Herbivorous zooplankton biomass is indirectly impacted by eutrophication via changes in primary productivity and phytoplankton composition, whereas direct impacts are expected mostly from predation, and to a lesser extent, from introduction of synthetic compounds (at point sources) and invasive species (via predation). The latter can also be indirect if invasive species are changing trophic guilds, which may affect zooplankton species. Finally, zooplankton abundance and biomass are affected – both positively and negatively – by climatic changes and natural fluctuations in thermal regime and salinity.
Evidence is accumulating that a shift in zooplankton body size can dramatically affect water clarity, rates of nutrient regeneration and fish abundances (Moore & Folt 1993). Although these shifts can be caused by a variety of factors, such as increased temperatures (Moore & Folt 1993; Brucet et al. 2010), eutrophication (Yan et al. 2008; Jeppesen et al. 2000), fish predation (Mills et al. 1987; Yan et al. 2008, Brucet et al. 2010), and pollution (Moore & Folt 1993), the resulting change implies a community that is well adapted to eutrophic conditions and provides a poor food base for fish. It has been recommended to use zooplankton size as an index of predator-prey balance, with mean zooplankton size decreasing as the abundance of zooplanktivorous fish increase and increasing when the abundance of piscivores increase (Mills et al. 1987).
Fishery-induced mortality of larger zooplankters.
Eutrophication leading to dominance of small-sized phytoplankton.
- Extraction of, or mortality/injury to, wild species (by commercial and recreational fishing and other actitivies).
Substances, litter and energy
- Input of nutrients – diffuse sources, point sources, atmospheric deposition.
Higher salinity favouring larger zooplankters.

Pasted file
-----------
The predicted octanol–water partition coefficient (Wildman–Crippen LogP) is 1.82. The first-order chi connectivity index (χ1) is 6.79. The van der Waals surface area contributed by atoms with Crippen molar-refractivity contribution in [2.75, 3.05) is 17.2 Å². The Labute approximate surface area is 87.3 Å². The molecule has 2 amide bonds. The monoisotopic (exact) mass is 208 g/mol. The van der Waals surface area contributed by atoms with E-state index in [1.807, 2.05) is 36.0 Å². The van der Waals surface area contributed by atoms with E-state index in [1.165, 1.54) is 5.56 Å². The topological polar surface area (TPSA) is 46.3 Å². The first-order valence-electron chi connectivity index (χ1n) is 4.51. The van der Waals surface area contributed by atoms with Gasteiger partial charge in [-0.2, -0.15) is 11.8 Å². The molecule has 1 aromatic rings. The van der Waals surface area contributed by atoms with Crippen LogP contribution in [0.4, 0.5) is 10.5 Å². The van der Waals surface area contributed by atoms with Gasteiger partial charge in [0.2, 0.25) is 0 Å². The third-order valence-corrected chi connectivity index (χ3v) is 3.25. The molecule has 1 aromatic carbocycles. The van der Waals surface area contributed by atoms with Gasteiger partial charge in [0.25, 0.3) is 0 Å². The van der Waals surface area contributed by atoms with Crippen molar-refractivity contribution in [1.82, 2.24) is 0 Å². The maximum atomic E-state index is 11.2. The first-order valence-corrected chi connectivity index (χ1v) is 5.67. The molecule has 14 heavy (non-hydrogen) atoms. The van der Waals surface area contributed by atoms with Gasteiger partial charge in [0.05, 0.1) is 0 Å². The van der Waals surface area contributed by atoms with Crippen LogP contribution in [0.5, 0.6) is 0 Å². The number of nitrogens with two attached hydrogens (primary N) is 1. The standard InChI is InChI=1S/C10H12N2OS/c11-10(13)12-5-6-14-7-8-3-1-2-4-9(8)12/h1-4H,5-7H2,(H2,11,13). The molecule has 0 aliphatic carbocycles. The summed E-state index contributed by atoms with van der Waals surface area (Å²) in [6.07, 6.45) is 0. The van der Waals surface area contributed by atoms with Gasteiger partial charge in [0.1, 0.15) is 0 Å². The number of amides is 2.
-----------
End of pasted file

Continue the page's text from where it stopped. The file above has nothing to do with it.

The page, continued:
Higher temperature favouring smaller zooplankters.
Changes to oxygen concentration.
The core indicator responds to fishing and eutrophication but also other pressures causing changes in the food web, such as salinity and temperature that are particularly relevant in the context of the Baltic Sea. Other pressures that might be involved are environmental contaminants and bottom hypoxia. The effects of fishery activities and eutrophication, although potentially co-occurring, would have different outcomes:
Relevance figure 1. MSTS for two coastal stations (B1 and H4) in the Western Gotland Basin/northern Baltic Proper (years 1976-2010). Data are non-transformed mean values for summer (June-September) and circle size indicates average biovolume of filamentous cyanobacteria during the same period. In the Baltic Sea, the extensive cyanobacteria blooms are commonly considered a sign of eutrophication. Therefore, lower mean size observed during years with particularly strong blooms suggests negative effects of eutrophication primarily on mean size. By contrast, no clear effect on the total stock is apparent. Thick lines show threshold values and the green area corresponds to good status conditions.
In aquatic ecosystems, a hierarchical response across trophic levels is commonly observed; that is, higher trophic levels may show a more delayed response or a weaker response to eutrophication than lower ones (Hsieh et al. 2011). Therefore, alterations in planktonic primary producers and primary consumers have been considered among the most sensitive ecosystem responses to anthropogenic stress, including eutrophication (Schindler 1987; Stemberger & Lazorchak 1994).